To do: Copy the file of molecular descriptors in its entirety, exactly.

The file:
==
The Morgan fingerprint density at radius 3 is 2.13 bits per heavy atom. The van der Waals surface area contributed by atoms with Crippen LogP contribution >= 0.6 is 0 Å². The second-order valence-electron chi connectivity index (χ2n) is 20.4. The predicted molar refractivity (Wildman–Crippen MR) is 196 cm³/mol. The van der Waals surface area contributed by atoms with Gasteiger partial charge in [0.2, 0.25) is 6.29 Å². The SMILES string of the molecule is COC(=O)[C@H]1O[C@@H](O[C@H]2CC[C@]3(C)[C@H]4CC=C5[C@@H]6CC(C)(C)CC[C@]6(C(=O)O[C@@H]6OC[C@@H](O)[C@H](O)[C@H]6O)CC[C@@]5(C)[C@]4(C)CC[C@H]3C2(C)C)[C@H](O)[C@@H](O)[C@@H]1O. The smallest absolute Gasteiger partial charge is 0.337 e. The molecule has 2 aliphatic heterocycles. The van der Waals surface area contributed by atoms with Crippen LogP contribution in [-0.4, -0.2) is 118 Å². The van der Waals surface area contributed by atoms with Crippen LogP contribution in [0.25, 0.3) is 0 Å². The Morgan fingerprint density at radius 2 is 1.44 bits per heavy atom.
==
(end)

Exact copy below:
The Morgan fingerprint density at radius 3 is 2.13 bits per heavy atom. The van der Waals surface area contributed by atoms with Crippen LogP contribution >= 0.6 is 0 Å². The second-order valence-electron chi connectivity index (χ2n) is 20.4. The predicted molar refractivity (Wildman–Crippen MR) is 196 cm³/mol. The van der Waals surface area contributed by atoms with Gasteiger partial charge in [0.2, 0.25) is 6.29 Å². The SMILES string of the molecule is COC(=O)[C@H]1O[C@@H](O[C@H]2CC[C@]3(C)[C@H]4CC=C5[C@@H]6CC(C)(C)CC[C@]6(C(=O)O[C@@H]6OC[C@@H](O)[C@H](O)[C@H]6O)CC[C@@]5(C)[C@]4(C)CC[C@H]3C2(C)C)[C@H](O)[C@@H](O)[C@@H]1O. The smallest absolute Gasteiger partial charge is 0.337 e. The molecule has 2 aliphatic heterocycles. The van der Waals surface area contributed by atoms with Crippen LogP contribution in [-0.4, -0.2) is 118 Å². The van der Waals surface area contributed by atoms with Crippen LogP contribution in [0.25, 0.3) is 0 Å². The Morgan fingerprint density at radius 2 is 1.44 bits per heavy atom.